Do you really want to create friction between your daughter and her mother? Do you think it’s healthy for your daughter to romantically idealize you and resent the attention you pay her mother? To be in direct competition with her mother for her father’s attention? You don’t have to agree with Jung or Freud on everything to realize that this is not only unhealthy, it’s actually kind of gross.

If the goal of dating your daughter is to teach her to expect gentlemanly behavior and respect from a man, then the best way to teach her this is to simply treat your wife that way in front of her. Date your wife, not your daughter. Treat your wife like a princess, and your daughter will learn the lessons you want her to without all of the confusion and conflicted emotions.

It is not confusing for her to see you treat her mother romantically. She will have more respect for her mother, and she will desire the type of relationship you have with her, but she won’t be fantasizing about you being her prince. You have to admit that the idea creeps you out a bit. At least I hope it does.

Listen to that feeling in the pit of your stomach; listen to your intuition. Date your wife and hang out with your daughter.—Christina Knowles



Cherry, Kendra. “What Is the Electra Complex?” About Health. Updated 16 Dec. 2014. Web. 15 Jan. 2016.

“Electra Complex.” Updated 15 Jan. 2016. Web. 15 Jan. 2016.

Father-daughter photo. Finding []

2 thoughts on “Date Your Wife, Not Your Daughter: Avoiding the Electra Complex by Christina Knowles

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  1. OMG! I’ve struggled with this for 7 years ever since my step daughter came into my home crying because “I stole her daddy”…

    My husband and her ex had an extreamly disfunctional relationship and he would take the daughter out on “dates” and concerts and other things he should be doing with her mother, essentially the mom was a bitch and got replaced by her own daughter…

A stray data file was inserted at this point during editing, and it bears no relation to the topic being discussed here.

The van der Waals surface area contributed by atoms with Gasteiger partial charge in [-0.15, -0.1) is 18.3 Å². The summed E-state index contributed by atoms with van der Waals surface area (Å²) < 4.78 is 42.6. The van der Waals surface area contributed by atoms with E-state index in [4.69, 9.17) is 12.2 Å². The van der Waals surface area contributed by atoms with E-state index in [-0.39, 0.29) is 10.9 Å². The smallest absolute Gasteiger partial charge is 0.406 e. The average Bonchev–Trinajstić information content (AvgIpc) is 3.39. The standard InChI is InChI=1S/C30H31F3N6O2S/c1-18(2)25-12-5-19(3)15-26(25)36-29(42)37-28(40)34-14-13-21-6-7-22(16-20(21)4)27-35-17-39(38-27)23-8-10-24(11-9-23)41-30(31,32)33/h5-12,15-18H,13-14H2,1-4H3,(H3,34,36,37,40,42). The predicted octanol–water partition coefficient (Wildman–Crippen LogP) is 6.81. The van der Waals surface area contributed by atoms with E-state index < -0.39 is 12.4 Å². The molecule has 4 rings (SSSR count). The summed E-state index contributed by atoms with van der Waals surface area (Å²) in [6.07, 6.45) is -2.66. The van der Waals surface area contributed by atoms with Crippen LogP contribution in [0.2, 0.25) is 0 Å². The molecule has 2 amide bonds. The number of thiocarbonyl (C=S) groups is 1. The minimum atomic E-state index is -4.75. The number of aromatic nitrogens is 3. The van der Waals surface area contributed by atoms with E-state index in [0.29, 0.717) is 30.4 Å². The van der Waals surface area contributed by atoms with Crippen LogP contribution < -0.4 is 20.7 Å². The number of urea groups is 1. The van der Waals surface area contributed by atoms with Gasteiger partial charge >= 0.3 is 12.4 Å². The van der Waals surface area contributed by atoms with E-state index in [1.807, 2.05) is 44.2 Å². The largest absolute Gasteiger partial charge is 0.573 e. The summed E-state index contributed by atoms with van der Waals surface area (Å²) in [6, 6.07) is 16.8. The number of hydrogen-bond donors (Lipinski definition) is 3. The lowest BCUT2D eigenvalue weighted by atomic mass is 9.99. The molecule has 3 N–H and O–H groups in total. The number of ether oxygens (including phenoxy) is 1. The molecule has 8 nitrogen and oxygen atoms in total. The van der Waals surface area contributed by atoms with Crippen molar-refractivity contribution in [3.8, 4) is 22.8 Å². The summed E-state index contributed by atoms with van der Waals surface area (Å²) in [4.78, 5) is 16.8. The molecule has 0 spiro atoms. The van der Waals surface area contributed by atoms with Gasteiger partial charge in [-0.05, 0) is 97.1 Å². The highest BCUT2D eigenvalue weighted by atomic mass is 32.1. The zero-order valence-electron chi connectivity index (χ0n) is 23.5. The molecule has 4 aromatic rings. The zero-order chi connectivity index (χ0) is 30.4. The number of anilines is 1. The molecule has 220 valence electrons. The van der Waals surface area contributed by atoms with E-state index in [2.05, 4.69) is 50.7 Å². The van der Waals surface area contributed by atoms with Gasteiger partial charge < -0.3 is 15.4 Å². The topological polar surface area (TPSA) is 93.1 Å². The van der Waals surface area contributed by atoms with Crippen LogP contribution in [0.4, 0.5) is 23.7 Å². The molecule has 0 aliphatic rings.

I thought being patient would pay off… I naively stood silent when they went on those “daddy-daughter dances”. I kept quiet when he bought flowers for her (not me ever). Etc. I kept quiet for too long… and now it’s too dam late!

    Slowly I was introduced into her life (I was banned to see her by her mom and friends that labeled me as “the woman he cheated with” and therefore “unsafe” for the little princess to be around… BTW. it was actually the ex who moved out to explore a FB affair!)

    Things that used to be daddy daughter dates like going out for sushi or the movies, or the LA county fair, slowly became a 3-some experience, and I’m very appropriately using that 3-some label because, what would tend to happen will be that they would team up and make fun of me and my accent, or simply ignore me.

    One time at the fair, I was holding my husband’s hand because I was struggling with some chronic pain issues and his kid got lost in the crowd because she was pissed that daddy was not holding “her little hand”. Once we finally found her, she was crying and in front of the whole crowd, she slapped my husband while screaming at him (I can’t remember the verbatim exactly but it was somenthing like “WTF IS WRONG WITH YOU! YOU LOST ME BECAUSE YOU ARE BEING WITH HER!) of course there was no punishment or consequences for the little princess bad behaviors… there never is! If I had EVER dared to touch my father’s face I would have been grounded for weeks on end!!! 😡